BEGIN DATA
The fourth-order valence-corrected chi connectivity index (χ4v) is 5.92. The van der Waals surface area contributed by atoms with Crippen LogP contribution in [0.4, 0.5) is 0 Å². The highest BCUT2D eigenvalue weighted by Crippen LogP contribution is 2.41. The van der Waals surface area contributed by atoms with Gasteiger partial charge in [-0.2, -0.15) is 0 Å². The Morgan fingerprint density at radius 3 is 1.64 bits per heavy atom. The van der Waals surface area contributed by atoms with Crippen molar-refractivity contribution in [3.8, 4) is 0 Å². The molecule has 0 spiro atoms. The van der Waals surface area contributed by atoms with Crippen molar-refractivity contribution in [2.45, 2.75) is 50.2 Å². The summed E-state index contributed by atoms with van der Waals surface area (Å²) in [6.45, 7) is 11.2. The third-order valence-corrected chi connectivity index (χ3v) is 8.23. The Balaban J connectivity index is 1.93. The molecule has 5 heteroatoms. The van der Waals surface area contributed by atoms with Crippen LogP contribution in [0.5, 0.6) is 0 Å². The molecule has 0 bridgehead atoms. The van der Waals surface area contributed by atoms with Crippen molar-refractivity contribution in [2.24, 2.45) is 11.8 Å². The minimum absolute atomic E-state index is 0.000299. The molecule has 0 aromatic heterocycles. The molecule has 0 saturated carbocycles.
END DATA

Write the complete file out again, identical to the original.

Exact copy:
The fourth-order valence-corrected chi connectivity index (χ4v) is 5.92. The van der Waals surface area contributed by atoms with Crippen LogP contribution in [0.4, 0.5) is 0 Å². The highest BCUT2D eigenvalue weighted by Crippen LogP contribution is 2.41. The van der Waals surface area contributed by atoms with Gasteiger partial charge in [-0.2, -0.15) is 0 Å². The Morgan fingerprint density at radius 3 is 1.64 bits per heavy atom. The van der Waals surface area contributed by atoms with Crippen molar-refractivity contribution in [3.8, 4) is 0 Å². The molecule has 0 spiro atoms. The van der Waals surface area contributed by atoms with Crippen molar-refractivity contribution in [2.45, 2.75) is 50.2 Å². The summed E-state index contributed by atoms with van der Waals surface area (Å²) in [6.45, 7) is 11.2. The third-order valence-corrected chi connectivity index (χ3v) is 8.23. The Balaban J connectivity index is 1.93. The molecule has 5 heteroatoms. The van der Waals surface area contributed by atoms with Crippen LogP contribution in [0.5, 0.6) is 0 Å². The molecule has 0 bridgehead atoms. The van der Waals surface area contributed by atoms with Crippen molar-refractivity contribution in [2.24, 2.45) is 11.8 Å². The minimum absolute atomic E-state index is 0.000299. The molecule has 0 aromatic heterocycles. The molecule has 0 saturated carbocycles.